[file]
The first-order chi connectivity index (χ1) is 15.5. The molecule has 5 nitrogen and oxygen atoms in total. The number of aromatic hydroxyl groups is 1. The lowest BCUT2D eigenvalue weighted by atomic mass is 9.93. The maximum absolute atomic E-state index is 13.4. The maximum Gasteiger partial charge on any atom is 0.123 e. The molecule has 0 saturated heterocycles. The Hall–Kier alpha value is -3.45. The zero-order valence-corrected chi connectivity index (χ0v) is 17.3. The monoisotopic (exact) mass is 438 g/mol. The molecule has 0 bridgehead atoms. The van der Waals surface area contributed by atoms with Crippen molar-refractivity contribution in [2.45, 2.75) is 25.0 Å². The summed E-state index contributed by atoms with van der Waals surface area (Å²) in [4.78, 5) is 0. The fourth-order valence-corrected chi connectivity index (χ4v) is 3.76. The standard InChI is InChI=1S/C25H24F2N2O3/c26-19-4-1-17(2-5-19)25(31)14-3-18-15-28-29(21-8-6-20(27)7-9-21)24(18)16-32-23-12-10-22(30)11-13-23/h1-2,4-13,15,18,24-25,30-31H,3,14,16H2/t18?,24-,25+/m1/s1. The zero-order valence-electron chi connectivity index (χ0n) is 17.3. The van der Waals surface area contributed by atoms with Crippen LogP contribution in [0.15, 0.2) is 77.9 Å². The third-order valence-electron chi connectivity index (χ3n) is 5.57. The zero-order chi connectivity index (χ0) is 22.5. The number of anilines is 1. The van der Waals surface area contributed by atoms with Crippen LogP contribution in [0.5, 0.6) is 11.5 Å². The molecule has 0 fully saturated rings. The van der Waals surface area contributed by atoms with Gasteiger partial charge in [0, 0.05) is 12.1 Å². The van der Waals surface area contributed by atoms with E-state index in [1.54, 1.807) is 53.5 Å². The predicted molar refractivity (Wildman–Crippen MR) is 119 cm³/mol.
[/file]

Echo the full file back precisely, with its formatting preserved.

The first-order chi connectivity index (χ1) is 15.5. The molecule has 5 nitrogen and oxygen atoms in total. The number of aromatic hydroxyl groups is 1. The lowest BCUT2D eigenvalue weighted by atomic mass is 9.93. The maximum absolute atomic E-state index is 13.4. The maximum Gasteiger partial charge on any atom is 0.123 e. The molecule has 0 saturated heterocycles. The Hall–Kier alpha value is -3.45. The zero-order valence-corrected chi connectivity index (χ0v) is 17.3. The monoisotopic (exact) mass is 438 g/mol. The molecule has 0 bridgehead atoms. The van der Waals surface area contributed by atoms with Crippen molar-refractivity contribution in [2.45, 2.75) is 25.0 Å². The summed E-state index contributed by atoms with van der Waals surface area (Å²) in [4.78, 5) is 0. The fourth-order valence-corrected chi connectivity index (χ4v) is 3.76. The standard InChI is InChI=1S/C25H24F2N2O3/c26-19-4-1-17(2-5-19)25(31)14-3-18-15-28-29(21-8-6-20(27)7-9-21)24(18)16-32-23-12-10-22(30)11-13-23/h1-2,4-13,15,18,24-25,30-31H,3,14,16H2/t18?,24-,25+/m1/s1. The zero-order valence-electron chi connectivity index (χ0n) is 17.3. The van der Waals surface area contributed by atoms with Crippen LogP contribution in [0.15, 0.2) is 77.9 Å². The third-order valence-electron chi connectivity index (χ3n) is 5.57. The zero-order chi connectivity index (χ0) is 22.5. The number of anilines is 1. The van der Waals surface area contributed by atoms with Crippen LogP contribution in [0.5, 0.6) is 11.5 Å². The molecule has 0 fully saturated rings. The van der Waals surface area contributed by atoms with Gasteiger partial charge in [0, 0.05) is 12.1 Å². The van der Waals surface area contributed by atoms with E-state index in [1.54, 1.807) is 53.5 Å². The predicted molar refractivity (Wildman–Crippen MR) is 119 cm³/mol.